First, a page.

Earth Imaging Journal: Remote Sensing, Satellite Images, Satellite Imagery
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This map illustrates some of the key trends seen in the global distribution of anthropogenic (human-caused) aerosols between 2000–2001 and 2008–2009. Areas where aerosol levels increased are shown in orange; areas where they decreased are blue.

This map illustrates some of the key trends seen in the global distribution of anthropogenic (human-caused) aerosols between 2000–2001 and 2008–2009. Areas where aerosol levels increased are shown in orange; areas where they decreased are blue.

Air pollution is one of the world’s greatest environmental health risks. So how does exposure to air pollution vary around the world and how has it changed over time?

Because many countries lack robust networks of ground-based air pollution sensors, this has been a difficult question for atmospheric scientists to address. But in recent years, satellites have started making uniform observations of air pollution on a global scale. When combined with increasingly sophisticated computer models, the data have started to provide some answers.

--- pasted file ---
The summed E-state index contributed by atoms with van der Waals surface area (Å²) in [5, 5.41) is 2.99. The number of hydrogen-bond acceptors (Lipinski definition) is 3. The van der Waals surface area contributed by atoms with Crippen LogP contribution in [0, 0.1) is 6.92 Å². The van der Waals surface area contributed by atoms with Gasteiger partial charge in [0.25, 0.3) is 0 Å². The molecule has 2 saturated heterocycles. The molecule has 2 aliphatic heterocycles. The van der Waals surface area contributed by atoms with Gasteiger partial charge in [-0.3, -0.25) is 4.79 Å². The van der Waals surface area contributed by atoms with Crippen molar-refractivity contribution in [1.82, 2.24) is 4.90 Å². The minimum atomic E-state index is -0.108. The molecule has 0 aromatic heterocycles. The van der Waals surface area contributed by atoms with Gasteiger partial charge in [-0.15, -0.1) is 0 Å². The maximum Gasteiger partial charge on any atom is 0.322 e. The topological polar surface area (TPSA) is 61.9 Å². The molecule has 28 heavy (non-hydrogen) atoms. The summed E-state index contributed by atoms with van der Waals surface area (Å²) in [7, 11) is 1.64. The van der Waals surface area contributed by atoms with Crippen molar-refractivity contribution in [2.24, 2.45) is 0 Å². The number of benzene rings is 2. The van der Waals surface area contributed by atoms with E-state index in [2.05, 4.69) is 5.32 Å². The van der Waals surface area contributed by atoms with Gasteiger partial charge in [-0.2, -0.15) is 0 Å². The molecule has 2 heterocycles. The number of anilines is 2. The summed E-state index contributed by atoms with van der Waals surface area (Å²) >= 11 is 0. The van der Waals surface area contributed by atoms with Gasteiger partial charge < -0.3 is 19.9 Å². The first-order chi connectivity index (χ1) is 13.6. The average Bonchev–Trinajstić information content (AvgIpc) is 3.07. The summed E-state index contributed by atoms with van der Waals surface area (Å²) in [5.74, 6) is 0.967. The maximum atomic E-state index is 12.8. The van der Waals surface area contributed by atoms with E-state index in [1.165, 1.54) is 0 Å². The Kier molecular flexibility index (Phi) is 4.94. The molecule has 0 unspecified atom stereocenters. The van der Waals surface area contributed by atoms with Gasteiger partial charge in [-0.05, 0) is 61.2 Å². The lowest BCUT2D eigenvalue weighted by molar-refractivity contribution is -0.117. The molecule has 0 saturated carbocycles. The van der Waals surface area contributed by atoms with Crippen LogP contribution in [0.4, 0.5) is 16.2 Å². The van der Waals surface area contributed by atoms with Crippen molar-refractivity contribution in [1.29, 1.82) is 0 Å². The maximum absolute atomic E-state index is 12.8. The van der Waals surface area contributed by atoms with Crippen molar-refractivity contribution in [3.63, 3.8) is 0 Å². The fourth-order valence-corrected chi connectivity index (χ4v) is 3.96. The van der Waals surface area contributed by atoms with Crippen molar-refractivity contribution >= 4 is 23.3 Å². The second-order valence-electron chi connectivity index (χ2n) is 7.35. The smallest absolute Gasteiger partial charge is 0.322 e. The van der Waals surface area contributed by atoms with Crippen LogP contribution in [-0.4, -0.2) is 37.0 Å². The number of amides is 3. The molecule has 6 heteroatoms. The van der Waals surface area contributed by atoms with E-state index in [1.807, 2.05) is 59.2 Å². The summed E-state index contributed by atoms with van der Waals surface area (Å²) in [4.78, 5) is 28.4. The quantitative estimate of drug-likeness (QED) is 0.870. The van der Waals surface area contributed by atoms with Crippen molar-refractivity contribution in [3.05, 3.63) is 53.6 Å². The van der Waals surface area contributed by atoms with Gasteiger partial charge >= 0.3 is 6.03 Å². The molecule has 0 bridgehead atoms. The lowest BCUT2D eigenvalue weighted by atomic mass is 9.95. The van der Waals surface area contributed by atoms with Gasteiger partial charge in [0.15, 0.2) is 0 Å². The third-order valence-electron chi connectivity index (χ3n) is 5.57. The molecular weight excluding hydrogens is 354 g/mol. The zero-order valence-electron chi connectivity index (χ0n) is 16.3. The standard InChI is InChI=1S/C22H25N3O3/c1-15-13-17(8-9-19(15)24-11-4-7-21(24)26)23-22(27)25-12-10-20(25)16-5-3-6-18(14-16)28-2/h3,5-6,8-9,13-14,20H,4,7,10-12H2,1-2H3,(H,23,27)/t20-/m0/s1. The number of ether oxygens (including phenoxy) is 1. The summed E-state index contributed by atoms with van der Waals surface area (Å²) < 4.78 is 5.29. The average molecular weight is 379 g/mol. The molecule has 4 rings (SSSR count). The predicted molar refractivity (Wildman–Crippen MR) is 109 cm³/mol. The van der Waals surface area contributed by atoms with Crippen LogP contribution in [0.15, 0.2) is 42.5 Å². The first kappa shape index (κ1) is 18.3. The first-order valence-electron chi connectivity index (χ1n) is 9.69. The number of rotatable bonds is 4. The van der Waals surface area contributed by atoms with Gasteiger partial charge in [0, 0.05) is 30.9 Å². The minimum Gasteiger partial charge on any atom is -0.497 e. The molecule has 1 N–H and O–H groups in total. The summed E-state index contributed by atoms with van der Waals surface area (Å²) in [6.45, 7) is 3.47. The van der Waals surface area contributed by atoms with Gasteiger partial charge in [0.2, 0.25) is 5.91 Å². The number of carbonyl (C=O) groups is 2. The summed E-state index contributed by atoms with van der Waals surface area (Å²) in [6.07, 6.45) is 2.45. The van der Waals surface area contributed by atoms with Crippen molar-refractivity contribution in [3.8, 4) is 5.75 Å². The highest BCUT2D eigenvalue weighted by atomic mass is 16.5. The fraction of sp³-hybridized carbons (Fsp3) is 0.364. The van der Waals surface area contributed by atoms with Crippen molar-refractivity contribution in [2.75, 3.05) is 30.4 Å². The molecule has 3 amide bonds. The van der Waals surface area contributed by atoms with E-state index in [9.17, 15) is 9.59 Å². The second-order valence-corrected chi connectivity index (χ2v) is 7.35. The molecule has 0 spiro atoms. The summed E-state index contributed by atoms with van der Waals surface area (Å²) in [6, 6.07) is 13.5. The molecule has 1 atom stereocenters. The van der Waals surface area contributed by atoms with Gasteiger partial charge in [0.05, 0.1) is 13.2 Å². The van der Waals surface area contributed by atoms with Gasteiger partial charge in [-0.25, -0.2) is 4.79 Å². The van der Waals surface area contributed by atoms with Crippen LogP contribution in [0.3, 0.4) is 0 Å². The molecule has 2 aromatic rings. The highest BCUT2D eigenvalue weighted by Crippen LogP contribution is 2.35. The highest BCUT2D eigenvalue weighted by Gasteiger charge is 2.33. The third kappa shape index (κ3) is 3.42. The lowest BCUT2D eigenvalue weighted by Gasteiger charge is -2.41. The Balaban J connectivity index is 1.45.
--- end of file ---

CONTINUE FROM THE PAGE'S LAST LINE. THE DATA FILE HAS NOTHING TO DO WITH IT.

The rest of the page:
One important type of pollution is particulate matter, a complex mixture of airborne solid and liquid particles. Although satellites don’t directly measure particulate matter near Earth’s surface, they can provide information about the overall abundance of aerosols, a general term for airborne particles that includes particulates. For instance, several satellites make observations of aerosol optical depth, a measure of how aerosols absorb and scatter light.

Image courtesy of NASA.

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